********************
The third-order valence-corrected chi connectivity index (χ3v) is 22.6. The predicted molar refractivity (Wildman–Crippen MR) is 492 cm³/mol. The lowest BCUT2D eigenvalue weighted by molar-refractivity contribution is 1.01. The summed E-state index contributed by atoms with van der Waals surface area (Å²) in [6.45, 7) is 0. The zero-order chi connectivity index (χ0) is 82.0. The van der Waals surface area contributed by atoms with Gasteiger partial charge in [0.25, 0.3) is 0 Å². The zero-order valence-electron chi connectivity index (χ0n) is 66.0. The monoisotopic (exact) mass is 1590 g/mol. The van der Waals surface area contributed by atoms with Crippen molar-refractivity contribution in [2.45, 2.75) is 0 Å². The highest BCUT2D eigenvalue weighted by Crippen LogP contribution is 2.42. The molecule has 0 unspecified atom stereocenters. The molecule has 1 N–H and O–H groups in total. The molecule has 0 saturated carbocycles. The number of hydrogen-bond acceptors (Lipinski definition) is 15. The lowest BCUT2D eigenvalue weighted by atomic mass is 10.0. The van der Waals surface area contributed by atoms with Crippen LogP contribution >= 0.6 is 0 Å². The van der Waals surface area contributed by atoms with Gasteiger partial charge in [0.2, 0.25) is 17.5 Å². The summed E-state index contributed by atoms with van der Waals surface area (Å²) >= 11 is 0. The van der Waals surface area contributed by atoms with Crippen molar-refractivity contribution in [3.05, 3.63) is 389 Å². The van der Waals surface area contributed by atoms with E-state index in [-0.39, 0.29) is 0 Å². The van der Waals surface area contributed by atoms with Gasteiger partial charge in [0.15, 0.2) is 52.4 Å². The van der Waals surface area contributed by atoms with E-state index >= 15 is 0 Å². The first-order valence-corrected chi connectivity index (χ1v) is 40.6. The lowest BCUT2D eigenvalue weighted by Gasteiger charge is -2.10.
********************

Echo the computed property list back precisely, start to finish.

The third-order valence-corrected chi connectivity index (χ3v) is 22.6. The predicted molar refractivity (Wildman–Crippen MR) is 492 cm³/mol. The lowest BCUT2D eigenvalue weighted by molar-refractivity contribution is 1.01. The summed E-state index contributed by atoms with van der Waals surface area (Å²) in [6.45, 7) is 0. The zero-order chi connectivity index (χ0) is 82.0. The van der Waals surface area contributed by atoms with Gasteiger partial charge in [0.25, 0.3) is 0 Å². The zero-order valence-electron chi connectivity index (χ0n) is 66.0. The monoisotopic (exact) mass is 1590 g/mol. The van der Waals surface area contributed by atoms with Crippen molar-refractivity contribution in [2.45, 2.75) is 0 Å². The highest BCUT2D eigenvalue weighted by Crippen LogP contribution is 2.42. The molecule has 0 unspecified atom stereocenters. The molecule has 1 N–H and O–H groups in total. The molecule has 0 saturated carbocycles. The number of hydrogen-bond acceptors (Lipinski definition) is 15. The lowest BCUT2D eigenvalue weighted by atomic mass is 10.0. The van der Waals surface area contributed by atoms with Crippen LogP contribution >= 0.6 is 0 Å². The van der Waals surface area contributed by atoms with Gasteiger partial charge in [0.2, 0.25) is 17.5 Å². The summed E-state index contributed by atoms with van der Waals surface area (Å²) >= 11 is 0. The van der Waals surface area contributed by atoms with Crippen molar-refractivity contribution in [3.05, 3.63) is 389 Å². The van der Waals surface area contributed by atoms with E-state index in [-0.39, 0.29) is 0 Å². The van der Waals surface area contributed by atoms with Gasteiger partial charge in [0.15, 0.2) is 52.4 Å². The van der Waals surface area contributed by atoms with E-state index >= 15 is 0 Å². The first-order valence-corrected chi connectivity index (χ1v) is 40.6. The lowest BCUT2D eigenvalue weighted by Gasteiger charge is -2.10.